A wake-up lesson for the insurance industry: Australia’s floods

Climate change has increased the danger, leading the New South Wales (NSW) government to declare a national disaster due to the devastating floods and heavy rains that have hit regions such as Illawarra and western Sydney.

The Climate Council has stated that these tragedies show how the globe is getting hotter and highlight the need for stronger measures to curb emissions that cause global warming.

As a result of our actions, the climate in New South Wales is becoming more unpredictable and hazardous; therefore, this is hardly surprising. Extreme rainfall is something that climate scientists have known about for a long time: increased rainfall is a direct result of burning fossil fuels. Australians are now experiencing this terrible truth, according to Dr. Simon Bradshaw, head of research at the Climate Council.

Climate change’s effects on local populations
Climate change is making extreme weather events more frequent and worse, as Bradshaw noted. This has an impact on communities and, by extension, the insurance sector.

Climate change is making extreme weather events more often and more destructive, he warned, adding that people are unprepared and at risk. Floods, fires, and other disasters are becoming more common, and communities are having less time to recover between each one. Areas hit hardest are experiencing emotional and financial strain. Intense rainfall and flooding, like all climate-related calamities, wreak havoc on communities, businesses, and the economy.

Some 33% of Australians are worried about having to leave their homes permanently because of climate change, according to a new survey from the Climate Council. It is important to note that these conditions have already forced around 10% of Australians to leave their homes, either temporarily or permanently. This highlights the direct and genuine impact that climatic phenomena have on people’s lives.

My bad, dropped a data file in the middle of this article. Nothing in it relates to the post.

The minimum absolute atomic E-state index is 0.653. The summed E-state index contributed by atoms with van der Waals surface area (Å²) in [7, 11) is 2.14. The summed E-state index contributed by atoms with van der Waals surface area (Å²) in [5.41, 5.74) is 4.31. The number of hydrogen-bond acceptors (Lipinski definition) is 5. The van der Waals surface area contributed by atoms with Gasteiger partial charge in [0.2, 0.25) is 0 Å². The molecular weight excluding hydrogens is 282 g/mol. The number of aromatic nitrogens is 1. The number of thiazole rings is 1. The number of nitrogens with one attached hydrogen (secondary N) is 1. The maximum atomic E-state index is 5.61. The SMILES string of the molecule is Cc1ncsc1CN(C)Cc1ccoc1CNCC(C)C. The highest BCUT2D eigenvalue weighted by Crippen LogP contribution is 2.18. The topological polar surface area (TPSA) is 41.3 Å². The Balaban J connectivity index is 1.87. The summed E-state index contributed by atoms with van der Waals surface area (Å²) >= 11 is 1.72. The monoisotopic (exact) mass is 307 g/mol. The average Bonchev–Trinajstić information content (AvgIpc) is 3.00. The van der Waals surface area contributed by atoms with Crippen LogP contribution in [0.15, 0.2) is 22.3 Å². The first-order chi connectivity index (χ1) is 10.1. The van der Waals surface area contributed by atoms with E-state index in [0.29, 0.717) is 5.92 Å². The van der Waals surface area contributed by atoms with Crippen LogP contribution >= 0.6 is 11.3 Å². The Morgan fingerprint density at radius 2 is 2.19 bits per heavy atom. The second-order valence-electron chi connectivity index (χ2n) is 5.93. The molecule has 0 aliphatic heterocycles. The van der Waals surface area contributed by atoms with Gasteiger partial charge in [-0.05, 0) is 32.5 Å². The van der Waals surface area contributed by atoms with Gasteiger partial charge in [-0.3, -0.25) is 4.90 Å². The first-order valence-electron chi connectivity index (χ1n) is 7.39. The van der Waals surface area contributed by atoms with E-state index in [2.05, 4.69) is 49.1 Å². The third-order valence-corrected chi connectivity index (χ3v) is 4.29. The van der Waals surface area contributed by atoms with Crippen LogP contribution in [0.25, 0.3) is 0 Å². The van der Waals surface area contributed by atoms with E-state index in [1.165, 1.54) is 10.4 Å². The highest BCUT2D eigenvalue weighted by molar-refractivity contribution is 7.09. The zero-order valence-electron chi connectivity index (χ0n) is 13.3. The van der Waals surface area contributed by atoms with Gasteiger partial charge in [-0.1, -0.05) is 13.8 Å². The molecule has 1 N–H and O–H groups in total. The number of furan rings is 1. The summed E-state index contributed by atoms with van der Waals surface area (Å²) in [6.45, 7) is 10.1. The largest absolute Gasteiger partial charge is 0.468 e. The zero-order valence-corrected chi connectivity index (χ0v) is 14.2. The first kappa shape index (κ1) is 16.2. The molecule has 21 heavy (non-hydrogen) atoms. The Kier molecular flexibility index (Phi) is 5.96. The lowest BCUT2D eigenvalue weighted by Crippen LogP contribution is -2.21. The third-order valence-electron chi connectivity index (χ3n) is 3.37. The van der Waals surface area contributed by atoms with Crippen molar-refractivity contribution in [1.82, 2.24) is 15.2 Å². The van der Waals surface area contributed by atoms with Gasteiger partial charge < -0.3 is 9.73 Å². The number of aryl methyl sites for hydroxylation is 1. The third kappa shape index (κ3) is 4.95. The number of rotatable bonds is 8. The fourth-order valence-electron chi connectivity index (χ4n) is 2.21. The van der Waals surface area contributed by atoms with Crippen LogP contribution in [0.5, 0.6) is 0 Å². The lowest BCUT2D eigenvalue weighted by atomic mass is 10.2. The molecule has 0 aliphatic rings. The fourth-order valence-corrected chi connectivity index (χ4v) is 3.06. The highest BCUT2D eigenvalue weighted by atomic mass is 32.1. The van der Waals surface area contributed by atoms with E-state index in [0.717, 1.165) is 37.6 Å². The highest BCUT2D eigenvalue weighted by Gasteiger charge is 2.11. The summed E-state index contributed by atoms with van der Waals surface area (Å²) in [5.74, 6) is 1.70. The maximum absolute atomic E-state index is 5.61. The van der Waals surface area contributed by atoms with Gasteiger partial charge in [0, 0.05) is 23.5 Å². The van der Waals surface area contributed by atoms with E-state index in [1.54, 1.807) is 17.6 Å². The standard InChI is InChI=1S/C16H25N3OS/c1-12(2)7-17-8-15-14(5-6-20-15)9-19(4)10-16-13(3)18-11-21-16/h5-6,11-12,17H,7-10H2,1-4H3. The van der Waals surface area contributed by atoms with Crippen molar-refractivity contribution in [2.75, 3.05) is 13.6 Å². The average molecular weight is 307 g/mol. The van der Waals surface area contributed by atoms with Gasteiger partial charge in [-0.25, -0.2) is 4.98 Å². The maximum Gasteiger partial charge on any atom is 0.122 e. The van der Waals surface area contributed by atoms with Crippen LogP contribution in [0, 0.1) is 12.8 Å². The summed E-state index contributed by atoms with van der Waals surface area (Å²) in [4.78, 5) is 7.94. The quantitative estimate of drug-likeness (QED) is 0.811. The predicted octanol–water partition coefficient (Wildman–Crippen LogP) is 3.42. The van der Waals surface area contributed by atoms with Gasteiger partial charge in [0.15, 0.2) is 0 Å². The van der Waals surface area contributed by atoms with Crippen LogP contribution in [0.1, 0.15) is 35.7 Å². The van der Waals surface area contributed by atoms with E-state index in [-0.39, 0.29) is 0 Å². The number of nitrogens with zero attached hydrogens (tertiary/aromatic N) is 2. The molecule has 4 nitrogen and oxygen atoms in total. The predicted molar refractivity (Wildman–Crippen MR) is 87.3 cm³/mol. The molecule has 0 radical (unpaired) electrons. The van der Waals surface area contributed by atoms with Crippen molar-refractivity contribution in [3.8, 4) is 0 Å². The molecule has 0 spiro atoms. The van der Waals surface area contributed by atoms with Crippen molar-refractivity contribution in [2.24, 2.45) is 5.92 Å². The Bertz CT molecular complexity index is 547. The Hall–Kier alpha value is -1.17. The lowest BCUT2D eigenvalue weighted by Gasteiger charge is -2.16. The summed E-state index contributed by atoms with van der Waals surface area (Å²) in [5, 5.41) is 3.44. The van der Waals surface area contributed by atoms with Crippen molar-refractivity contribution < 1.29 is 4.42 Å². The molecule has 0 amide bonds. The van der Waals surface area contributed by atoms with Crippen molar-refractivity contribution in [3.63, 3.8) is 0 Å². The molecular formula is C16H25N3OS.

Climate change poses a significant threat to the insurance industry
Last month, Aon published an analysis examining the effects of climate change on Australia. It painted a bleak picture of the monetary cost of extreme weather events, with AU$1.98 billion in losses caused by these unforeseen occurrences.

According to James Knight, a senior analyst and head of catastrophe research and advisory (ANZ) at Aon, insurance and disaster strategies can help alleviate the financial burden that comes with extreme weather disasters.

“Regional protection gaps across Asia and Australia’s high exposure to extreme weather events highlight the need for disaster preparedness and insurance to lessen the financial impact of these disasters,” he stated. It is necessary to take a more strategic approach to building resilience and reducing risk.